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How HR Can Help Reduce Workplace Stress

By: Ronda Payne

Published On: July 18, 2019

Stress is a constant force in everyone’s life, but how we perceive and deal with various stressors varies. Some people may find standing in line at the grocery store to be stressful, while others will feel stress from not having enough money to pay their bills each month. Workplace stress is no different and affects many of us today.

For some, it could be stressful working on a project with a difficult colleague. For others, it could be dealing with a boss who’s a bully or one who doesn’t value their contribution to the organization.

Fortunately, you have someone to turn to: the HR team in your organization. Equipped with relevant experience and education, such as a human resource management diploma, HR teams are qualified to manage and reduce the stress levels of staff.

Team Related Stressors

For the most part, team-related problems are one of the top causes of workplace stress. When the staff is made up of people of different age groups, backgrounds, personalities and skills, there are bound to be challenges and differences. HR and senior management play an important role in making the workplace a positive experience. There are many things HR professionals learn when taking a human resource management diploma. Some are as follows:

1. Open and honest communication is key.
With a diverse workforce, there will be a wide range of communication styles including aggressive, submissive, passive-aggressive, easy-going, or a mixture of these and other styles. Plus, there will be individuals who are unaware of how they come across to others. HR can help by providing training to create an understanding of personal styles, to instruct employees on respecting others and their feelings and to enforce a zero-tolerance no-bullying, no-aggression policy. Everyone must learn how to express their feelings openly and honestly, without attacking others and must strive for empathy and develop listening skills to ensure respectfulness while doing so.

2. Team building can help.
When employees don’t understand each other and develop dislikes, team building exercises outside of the office can help open up lines of communication and create positive interactions. While this may not make employees like one another, it will at least give them a level of understanding and respect.

3. Coaching.
If some employees are not able to work with each other at all, it’s time for HR to step in with some direct coaching to help those involved identify issues and work out their differences. If left unattended, it could lead to negativity and toxicity, which could be detrimental to the employees and the organization in the long run.

4. Taking tough decisions.
If an employee or a group of employees are unable to look past their differences despite the coaching and training, sometimes it’s best to let them go. Have timelines in place to check if there’s an improvement. Alternatively, if the issue is increasing workload, take steps to alleviate this by reassigning tasks or hiring new people.

Work/Life Stressors

Managing job requirements while dealing with personal problems at home is a difficult battle to win. Outside-of-work problems could cause a dip in productivity and affect mental health. HR must respect employees as multi-faceted individuals and NOT just workers. Here are some ways to help with work/life balance with both issues from the job and outside the workplace.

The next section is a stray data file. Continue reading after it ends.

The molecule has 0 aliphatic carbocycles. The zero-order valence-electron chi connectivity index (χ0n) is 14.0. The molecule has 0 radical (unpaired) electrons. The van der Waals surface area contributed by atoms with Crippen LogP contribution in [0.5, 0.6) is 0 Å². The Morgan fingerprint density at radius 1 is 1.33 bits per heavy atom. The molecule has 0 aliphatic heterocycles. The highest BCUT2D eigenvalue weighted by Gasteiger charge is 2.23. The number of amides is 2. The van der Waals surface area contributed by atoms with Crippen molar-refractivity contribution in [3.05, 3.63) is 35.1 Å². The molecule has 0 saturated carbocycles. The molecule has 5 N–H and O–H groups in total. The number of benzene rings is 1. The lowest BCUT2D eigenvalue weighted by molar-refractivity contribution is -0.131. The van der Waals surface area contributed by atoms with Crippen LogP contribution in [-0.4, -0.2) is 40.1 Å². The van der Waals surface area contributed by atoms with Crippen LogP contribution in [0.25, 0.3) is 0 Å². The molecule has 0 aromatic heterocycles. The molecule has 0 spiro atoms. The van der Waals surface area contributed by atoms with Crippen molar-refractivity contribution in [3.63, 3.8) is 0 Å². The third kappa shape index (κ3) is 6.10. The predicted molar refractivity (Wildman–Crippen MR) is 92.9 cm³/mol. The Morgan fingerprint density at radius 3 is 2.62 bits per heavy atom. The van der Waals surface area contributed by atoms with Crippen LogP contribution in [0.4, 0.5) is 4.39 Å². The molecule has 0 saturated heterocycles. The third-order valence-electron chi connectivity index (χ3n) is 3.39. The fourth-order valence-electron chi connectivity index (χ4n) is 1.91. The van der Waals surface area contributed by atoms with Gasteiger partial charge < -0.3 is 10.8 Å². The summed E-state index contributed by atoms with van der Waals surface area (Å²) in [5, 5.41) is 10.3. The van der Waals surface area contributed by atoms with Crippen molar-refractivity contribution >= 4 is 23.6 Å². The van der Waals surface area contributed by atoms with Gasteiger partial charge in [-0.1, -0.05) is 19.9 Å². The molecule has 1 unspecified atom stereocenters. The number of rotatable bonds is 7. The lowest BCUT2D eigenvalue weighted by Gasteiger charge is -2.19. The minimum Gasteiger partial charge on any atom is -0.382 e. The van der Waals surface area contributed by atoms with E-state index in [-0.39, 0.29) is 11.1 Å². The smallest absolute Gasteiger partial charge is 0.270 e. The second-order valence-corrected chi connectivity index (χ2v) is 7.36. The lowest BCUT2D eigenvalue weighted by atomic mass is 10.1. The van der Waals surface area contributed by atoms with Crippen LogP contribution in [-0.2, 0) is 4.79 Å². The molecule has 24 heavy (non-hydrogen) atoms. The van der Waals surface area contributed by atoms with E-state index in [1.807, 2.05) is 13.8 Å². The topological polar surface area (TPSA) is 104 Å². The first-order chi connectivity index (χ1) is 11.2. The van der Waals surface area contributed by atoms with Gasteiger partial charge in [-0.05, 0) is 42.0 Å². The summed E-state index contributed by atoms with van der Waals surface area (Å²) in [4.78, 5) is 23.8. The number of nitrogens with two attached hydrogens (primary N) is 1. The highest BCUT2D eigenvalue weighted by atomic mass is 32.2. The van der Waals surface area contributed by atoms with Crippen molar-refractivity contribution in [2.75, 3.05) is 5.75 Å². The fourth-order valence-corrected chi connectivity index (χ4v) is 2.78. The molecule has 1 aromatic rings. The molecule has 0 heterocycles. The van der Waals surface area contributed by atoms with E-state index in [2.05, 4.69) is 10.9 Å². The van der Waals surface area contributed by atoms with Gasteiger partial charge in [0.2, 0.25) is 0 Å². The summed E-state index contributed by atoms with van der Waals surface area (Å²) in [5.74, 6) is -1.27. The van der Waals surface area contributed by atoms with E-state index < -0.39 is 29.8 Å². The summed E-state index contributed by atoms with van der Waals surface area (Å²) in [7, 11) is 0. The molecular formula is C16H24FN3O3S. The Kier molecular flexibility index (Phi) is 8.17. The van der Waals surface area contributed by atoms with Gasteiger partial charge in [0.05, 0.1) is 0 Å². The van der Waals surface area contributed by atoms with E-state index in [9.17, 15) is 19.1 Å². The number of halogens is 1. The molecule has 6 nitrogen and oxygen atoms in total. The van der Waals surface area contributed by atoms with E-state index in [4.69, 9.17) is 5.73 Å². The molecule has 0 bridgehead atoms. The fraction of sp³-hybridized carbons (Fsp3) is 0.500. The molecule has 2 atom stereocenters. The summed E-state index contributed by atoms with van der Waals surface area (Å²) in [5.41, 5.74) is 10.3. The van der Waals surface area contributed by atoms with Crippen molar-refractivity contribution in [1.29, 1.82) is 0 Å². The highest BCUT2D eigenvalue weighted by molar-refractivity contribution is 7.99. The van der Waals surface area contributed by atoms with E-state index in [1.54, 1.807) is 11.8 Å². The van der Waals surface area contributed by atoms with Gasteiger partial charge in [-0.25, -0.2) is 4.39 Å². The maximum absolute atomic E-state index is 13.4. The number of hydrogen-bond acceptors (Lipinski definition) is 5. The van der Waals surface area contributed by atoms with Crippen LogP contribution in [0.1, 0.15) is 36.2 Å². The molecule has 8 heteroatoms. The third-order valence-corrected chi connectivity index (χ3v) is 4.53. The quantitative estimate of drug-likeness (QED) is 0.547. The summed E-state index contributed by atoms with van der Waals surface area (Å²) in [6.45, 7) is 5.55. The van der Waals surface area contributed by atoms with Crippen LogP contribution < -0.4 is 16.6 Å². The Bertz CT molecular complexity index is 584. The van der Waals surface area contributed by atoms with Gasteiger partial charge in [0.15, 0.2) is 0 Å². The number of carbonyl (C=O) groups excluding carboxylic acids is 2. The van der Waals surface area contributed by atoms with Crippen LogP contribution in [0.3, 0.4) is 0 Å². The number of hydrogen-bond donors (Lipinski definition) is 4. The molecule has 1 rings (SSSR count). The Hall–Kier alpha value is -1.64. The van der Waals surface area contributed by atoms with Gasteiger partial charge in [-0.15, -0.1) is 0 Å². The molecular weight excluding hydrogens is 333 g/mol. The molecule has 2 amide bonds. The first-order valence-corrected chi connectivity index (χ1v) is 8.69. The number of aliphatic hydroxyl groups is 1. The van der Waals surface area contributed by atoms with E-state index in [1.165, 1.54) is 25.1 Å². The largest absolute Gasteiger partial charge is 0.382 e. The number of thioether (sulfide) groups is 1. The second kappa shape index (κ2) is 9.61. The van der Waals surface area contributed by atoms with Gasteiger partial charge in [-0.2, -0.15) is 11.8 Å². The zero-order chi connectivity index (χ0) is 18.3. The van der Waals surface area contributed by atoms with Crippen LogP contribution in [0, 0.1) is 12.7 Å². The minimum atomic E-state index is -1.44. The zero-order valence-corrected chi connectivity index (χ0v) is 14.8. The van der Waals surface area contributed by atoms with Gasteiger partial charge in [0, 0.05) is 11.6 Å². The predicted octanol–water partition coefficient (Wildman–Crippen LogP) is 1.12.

1. Allow for flexibility in work times/places.
Flexible hours and remote-work options can make a huge difference in increasing employee efficiency. Consider for instance parents who have young children. With the ability to work from home, they can work, pick up their kids from school, attend to them and then get back to work. By avoiding commuting to work, they would also be able to spend more time with their family. For those struggling to focus at work due to distractions such as employee chatter and other kinds of noise, flexible work hours and remote-work options would give such employees the ability to concentrate on their work and be more productive. Flexibility also inspires trust, and despite what micro-managers would have you believe, it helps employees contribute more.

2. Fitness and wellness programs.
Consider organizing yoga, Zumba or meditation workshops to help employees relax and refresh. Additionally, providing one-on-one or group sessions with fitness and nutrition experts a few times a month can also go a long way to helping employees feel better about themselves and accomplish more.

3. Acknowledge the challenges of mental health.
Mental health issues can be hard to spot. It’s not HR’s responsibility alone to keep an eye out for such cases. It’s everyone’s job. If a staff or employee sees a colleague in mental distress, they should have the resources (a phone number or an email) to report such a thing. Moreover, the action should be immediate.

Apart from the above, there also could be pay or salary-related distress. A recent survey by Ceridian found that four out of five workers in Canada and the US are stressed about their pay and other money matters. In such cases, it is up to the HR team to work with employers to prioritize financial wellness.

So no matter what kind of stress you may be going through at work, know that your HR department could offer you the support you need to get through it. Know that a good HR department will have the best interests of both, the organization’s and its employees'.


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